When Beyoncé Tells Them We Are Rising, The World Listens

by: Stanley Nelson 

Toni Morrison famously said that she wrote her first novel because she wanted to read it. For many artists, we create the world we want to see through our work. This drive may come from a personal place, but the films, books, songs and visual pieces we produce often shape how others see themselves and the world around them. It’s a ripple effect that can shift how an entire community understands itself. That is the power of artistic expression — and the power of self-representation.

I thought about this on Sunday morning when I saw clips from Beyoncé’s latest achievement, headlining the Coachella Music Festival. She is a master of imagery, using the most powerful symbols from the African American experience to reflect our history and our strength back at us.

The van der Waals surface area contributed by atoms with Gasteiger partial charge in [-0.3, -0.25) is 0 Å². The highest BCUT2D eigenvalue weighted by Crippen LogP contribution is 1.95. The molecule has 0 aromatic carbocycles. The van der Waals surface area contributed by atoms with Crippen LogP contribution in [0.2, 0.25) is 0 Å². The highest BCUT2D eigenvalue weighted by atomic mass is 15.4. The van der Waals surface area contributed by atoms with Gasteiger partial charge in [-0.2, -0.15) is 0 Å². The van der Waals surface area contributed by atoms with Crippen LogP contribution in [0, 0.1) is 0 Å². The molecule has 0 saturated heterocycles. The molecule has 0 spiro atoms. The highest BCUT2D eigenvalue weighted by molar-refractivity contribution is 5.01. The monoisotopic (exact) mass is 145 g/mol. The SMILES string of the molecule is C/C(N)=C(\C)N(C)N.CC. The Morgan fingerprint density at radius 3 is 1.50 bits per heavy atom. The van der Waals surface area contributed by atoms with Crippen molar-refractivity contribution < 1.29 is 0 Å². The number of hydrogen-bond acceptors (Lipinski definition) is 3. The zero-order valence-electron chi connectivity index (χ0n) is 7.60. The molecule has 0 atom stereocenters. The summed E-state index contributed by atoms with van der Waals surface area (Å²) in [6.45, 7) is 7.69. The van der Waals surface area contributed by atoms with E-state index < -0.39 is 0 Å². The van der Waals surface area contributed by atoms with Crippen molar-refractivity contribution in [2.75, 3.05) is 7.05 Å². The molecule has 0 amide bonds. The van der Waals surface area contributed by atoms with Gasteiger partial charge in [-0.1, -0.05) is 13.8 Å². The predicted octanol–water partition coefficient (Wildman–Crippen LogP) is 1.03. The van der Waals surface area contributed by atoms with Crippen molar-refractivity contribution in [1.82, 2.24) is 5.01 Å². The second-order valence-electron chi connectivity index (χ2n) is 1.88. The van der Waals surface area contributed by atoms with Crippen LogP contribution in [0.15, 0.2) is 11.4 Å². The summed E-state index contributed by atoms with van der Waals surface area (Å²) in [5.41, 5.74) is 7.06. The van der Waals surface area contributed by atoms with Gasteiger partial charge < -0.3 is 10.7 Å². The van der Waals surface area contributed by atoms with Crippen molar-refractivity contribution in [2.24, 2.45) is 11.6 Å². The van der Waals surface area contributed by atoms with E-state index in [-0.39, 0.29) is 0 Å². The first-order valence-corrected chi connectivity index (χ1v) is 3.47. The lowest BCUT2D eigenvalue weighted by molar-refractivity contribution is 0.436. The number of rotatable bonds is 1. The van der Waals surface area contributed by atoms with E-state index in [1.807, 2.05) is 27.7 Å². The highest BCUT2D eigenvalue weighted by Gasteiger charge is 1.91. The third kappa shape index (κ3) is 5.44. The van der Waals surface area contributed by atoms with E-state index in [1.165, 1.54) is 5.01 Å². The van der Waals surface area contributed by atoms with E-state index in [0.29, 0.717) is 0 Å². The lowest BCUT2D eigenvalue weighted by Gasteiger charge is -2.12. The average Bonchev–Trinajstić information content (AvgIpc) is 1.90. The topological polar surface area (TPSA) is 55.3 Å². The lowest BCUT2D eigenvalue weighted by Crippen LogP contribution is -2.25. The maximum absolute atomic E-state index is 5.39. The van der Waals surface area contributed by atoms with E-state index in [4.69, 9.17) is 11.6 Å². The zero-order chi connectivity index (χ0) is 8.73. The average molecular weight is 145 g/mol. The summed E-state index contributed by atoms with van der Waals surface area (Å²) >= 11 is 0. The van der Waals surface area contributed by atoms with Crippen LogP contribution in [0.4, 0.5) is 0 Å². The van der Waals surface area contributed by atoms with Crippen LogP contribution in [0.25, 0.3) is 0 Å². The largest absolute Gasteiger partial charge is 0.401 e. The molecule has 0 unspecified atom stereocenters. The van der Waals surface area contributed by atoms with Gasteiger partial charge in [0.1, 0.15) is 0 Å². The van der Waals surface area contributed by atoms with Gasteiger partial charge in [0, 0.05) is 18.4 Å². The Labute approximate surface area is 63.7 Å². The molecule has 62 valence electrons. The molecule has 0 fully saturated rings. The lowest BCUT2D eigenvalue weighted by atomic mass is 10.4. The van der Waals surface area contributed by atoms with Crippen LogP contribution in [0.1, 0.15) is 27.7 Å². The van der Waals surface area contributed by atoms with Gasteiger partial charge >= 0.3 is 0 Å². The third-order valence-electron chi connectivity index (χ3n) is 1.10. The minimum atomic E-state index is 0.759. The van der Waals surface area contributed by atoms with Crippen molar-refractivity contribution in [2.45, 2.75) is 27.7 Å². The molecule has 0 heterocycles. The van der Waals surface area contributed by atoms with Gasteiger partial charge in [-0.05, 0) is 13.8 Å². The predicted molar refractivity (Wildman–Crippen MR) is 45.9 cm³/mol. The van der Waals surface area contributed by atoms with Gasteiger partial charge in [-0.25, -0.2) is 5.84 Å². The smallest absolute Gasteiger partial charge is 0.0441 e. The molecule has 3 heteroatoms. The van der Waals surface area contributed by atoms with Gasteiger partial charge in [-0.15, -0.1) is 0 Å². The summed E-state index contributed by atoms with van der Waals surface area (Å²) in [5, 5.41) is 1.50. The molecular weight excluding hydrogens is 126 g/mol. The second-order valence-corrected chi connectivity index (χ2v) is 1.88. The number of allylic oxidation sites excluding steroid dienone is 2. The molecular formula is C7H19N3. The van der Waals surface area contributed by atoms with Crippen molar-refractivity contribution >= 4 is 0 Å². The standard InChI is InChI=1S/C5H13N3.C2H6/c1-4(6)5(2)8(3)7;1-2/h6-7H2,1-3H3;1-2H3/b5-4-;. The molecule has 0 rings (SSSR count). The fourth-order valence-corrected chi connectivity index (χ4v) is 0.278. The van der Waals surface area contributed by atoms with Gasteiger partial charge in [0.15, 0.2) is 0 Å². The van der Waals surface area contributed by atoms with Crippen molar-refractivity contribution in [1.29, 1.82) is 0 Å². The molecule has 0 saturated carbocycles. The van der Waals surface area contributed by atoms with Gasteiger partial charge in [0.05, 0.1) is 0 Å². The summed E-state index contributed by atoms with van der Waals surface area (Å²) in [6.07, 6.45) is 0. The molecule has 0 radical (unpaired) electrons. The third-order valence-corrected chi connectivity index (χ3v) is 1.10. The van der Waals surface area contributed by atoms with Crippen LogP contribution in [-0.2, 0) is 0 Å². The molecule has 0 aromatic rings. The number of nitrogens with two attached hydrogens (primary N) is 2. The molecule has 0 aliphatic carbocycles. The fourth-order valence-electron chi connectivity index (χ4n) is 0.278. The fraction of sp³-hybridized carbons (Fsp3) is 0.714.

It’s no wonder that she has chosen to honor the Black Panther Party and HBCUs. Without a single word she communicated her deep love and respect for an oft-maligned social movement and set of education institutions, and single-handedly introduced them into the public consciousness.

I remember exactly where I was two years ago when Beyoncé shocked the nation with her Panther-inspired performance at the 2016 Super Bowl. In fact, I had just left the historic Apollo Theater in Harlem after a sold-out screening of my documentary, The Black Panthers: Vanguard of the Revolution. Myself, the crew, our staff and the Panthers in the film were floored to see her bold performance — even more so because we were only nine days away from the national television premiere of our film on PBS. To call it good timing is an understatement.

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Amber J. Adams